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do not trouble us on the small scale, they become obtrusive in the enlargement. In the same way if you try to enlarge the image made in a telescope beyond a certain point the defects become glaring and you get no advantage. These defects are due partly to fault in the making of the lens or mirror (because no workmanship can be quite perfect) and partly to the tremulousness of our atmosphere. All kinds of cross currents are continually passing in the air through which we are compelled to look at the heavens; and they all tend to blur and confuse the image. When we do not magnify it much we do not see these blurs; but a high magnification makes them obvious.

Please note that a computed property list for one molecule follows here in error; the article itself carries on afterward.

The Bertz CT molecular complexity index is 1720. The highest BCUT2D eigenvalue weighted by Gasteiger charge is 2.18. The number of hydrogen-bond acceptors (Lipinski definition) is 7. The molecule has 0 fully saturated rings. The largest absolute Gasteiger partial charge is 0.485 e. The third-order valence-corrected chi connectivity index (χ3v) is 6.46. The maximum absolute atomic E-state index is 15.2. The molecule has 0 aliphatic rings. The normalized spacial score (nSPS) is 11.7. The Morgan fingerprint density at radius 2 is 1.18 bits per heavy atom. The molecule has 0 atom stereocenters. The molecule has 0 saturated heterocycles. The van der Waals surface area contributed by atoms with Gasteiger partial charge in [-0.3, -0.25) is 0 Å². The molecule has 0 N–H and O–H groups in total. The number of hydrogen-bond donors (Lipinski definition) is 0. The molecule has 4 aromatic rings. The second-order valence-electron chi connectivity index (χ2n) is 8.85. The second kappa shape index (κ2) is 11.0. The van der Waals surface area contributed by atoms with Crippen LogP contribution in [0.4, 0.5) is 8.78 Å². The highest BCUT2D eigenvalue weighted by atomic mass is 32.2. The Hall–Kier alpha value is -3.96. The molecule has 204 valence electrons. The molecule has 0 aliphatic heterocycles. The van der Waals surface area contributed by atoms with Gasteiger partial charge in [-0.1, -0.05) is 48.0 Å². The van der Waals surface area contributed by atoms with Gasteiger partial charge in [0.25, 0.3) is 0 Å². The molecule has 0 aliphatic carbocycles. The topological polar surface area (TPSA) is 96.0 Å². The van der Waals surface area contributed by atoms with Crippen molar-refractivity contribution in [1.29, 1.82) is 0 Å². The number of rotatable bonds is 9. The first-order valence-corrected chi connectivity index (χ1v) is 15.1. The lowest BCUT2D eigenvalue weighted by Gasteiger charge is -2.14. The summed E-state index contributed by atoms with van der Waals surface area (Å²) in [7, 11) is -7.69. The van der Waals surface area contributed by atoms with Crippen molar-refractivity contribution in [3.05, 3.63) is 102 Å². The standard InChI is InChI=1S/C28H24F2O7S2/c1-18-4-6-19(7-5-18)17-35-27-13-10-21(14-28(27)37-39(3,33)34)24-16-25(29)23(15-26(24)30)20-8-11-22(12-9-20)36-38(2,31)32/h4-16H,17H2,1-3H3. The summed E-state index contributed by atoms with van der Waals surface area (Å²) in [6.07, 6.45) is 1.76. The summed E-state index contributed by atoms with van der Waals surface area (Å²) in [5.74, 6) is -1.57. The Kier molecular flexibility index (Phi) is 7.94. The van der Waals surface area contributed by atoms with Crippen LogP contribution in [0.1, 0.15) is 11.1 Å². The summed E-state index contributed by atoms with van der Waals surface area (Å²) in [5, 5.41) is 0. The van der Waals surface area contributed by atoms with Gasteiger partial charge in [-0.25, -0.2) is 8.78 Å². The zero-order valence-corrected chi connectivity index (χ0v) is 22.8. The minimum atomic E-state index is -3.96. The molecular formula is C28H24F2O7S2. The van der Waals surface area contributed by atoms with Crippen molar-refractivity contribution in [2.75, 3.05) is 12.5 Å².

This illustration of the jockey reminds us of another fact about a large telescope: we cannot see much at once. In the original picture we see not only the jockey but the horse as well, but when we enlarge it, we must be content with the jockey's head if we are to have the patch of the same size. Perhaps you will ask why we need have this limited patch at all? Why not make the whole picture bigger? I am trying to show you what you actually see when you look through a big telescope: and you will always find your vision bounded by a ring, which limits the "field of view" as it is called. In using a telescope you have to put your eye to a small hole in the eyepiece. Fig. 31 is a picture of the great nebula in Andromeda, and the little hole in the covering screen enables us to see just about as much of it as we should see at one time in a large telescope. If we move the telescope about, we can change